A common discussion we have with wholesale distributors revolves around how they can best implement Enterprise 21’s warehouse management system. The great majority of these distributors envision moving to a completely paperless warehouse environment where warehouse workers are prompted via handheld and fork lift-mounted devices to perform the next highest priority task in their work queues.

Prior to moving to Enterprise 21, all of the distributors with whom we work were using some form of paper in their warehouse operations. Most of these organizations had their warehouse personnel writing on paper pick tickets as they went through the picking process and had the data electronically entered into their existing legacy systems hours later. Others may have been using a combination of paper and some scanning when they initially approached TGI.

In the case where there was manual recording of results, a paper pick ticket was printed and associated with each given sales order. Warehouse personnel would take the paper pick ticket, walk through the facility, and pick the items associated with that order. As the workers picked the order(s), they wrote the results of their efforts on the paper pick ticket, especially noting any places where there were discrepancies in the number of items picked or locations from which they picked. Some time later (and in many cases, much later), warehouse operators gave their hand-written picking results to an administrator for keying this information into their legacy system.

This paper-based process presented several challenges. First, there were delays between the time the physical transactions occurred and when those transactions were recorded into the system. Second, the one who recorded the data into the system was frequently not the same person who performed the physical transactions. In this case, there were opportunities for recording incorrect data when the written results were illegible and the data entry person made his or her best guess as to what was recorded. Because of these practices, the information in the computer system was inaccurate and generally not trusted. By moving to a real-time inventory system, such as Enterprise 21, where transactions are recorded in the system at the point and time in which they occur, inventory data becomes more accurate and timely.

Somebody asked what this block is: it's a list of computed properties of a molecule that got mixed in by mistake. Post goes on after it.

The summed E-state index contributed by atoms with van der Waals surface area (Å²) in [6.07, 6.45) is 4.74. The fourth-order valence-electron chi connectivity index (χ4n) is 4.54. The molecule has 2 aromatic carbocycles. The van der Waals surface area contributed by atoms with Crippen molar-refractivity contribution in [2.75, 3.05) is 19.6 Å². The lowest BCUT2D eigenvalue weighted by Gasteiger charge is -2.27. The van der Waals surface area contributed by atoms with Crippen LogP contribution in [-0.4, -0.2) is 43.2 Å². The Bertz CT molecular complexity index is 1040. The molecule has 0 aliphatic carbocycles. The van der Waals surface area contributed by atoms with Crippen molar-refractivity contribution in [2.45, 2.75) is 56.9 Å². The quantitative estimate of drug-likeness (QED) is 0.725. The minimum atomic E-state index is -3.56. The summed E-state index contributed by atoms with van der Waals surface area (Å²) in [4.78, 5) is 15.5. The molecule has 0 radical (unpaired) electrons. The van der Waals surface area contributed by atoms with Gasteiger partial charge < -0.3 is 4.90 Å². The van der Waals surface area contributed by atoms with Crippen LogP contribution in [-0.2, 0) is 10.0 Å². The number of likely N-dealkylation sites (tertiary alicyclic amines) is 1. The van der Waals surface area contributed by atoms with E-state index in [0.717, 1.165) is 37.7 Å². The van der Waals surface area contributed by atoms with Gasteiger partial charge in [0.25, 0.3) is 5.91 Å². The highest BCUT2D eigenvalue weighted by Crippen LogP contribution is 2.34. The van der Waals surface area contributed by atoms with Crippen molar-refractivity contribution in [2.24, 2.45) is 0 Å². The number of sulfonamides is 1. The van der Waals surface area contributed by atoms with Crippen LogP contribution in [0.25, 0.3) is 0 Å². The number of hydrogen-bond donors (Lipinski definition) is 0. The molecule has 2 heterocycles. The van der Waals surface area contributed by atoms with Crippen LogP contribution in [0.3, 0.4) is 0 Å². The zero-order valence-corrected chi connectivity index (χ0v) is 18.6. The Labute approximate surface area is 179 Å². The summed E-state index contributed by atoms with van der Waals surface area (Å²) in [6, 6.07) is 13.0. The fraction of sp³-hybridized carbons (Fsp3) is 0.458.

In addition to improving inventory accuracy, distributors can take advantage of more efficient warehouse processes in Enterprise 21. One of the major advantages that organizations who ship a lot of small package deliveries can gain from Enterprise 21 is moving to a cart picking process. When doing cart picking, rather than performing picking on an order-by-order basis, warehouse personnel can perform a consolidated picking process for multiple orders concurrently, thus reducing labor consumed compared with picking each order on its own. Once a cart picking process is completed, the cart is moved to a packing location where the various orders on the cart are packed and prepared for shipment. Enterprise 21 can also enable warehouse operations to take advantage of other warehouse efficiencies including zone picking and wave picking.

The warehouse management software functionality in Enterprise 21 is fully-integrated with the entire Enterprise 21 ERP software application. Since this functionality is built into Enterprise 21, TGI customers do not have to try to keep separate systems in sync with each other or have to worry about what will occur to their ERP to WMS interface when they upgrade one of these systems.

A major advantage of Enterprise 21’s warehouse management system is that new TGI customers can elect to start their initial operations at system go-live at any point on the functionality continuum, from printing of paper pick tickets and manually recording the data to fully paperless operations. Over time, distributors can continue to streamline their operations and take advantage of more and more of the process efficiencies afforded by Enterprise 21.

By implementing the warehouse management functionality in Enterprise 21, distributors can improve inventory accuracy and gain operational efficiencies in a manner that can best be assimilated into their warehouse operations.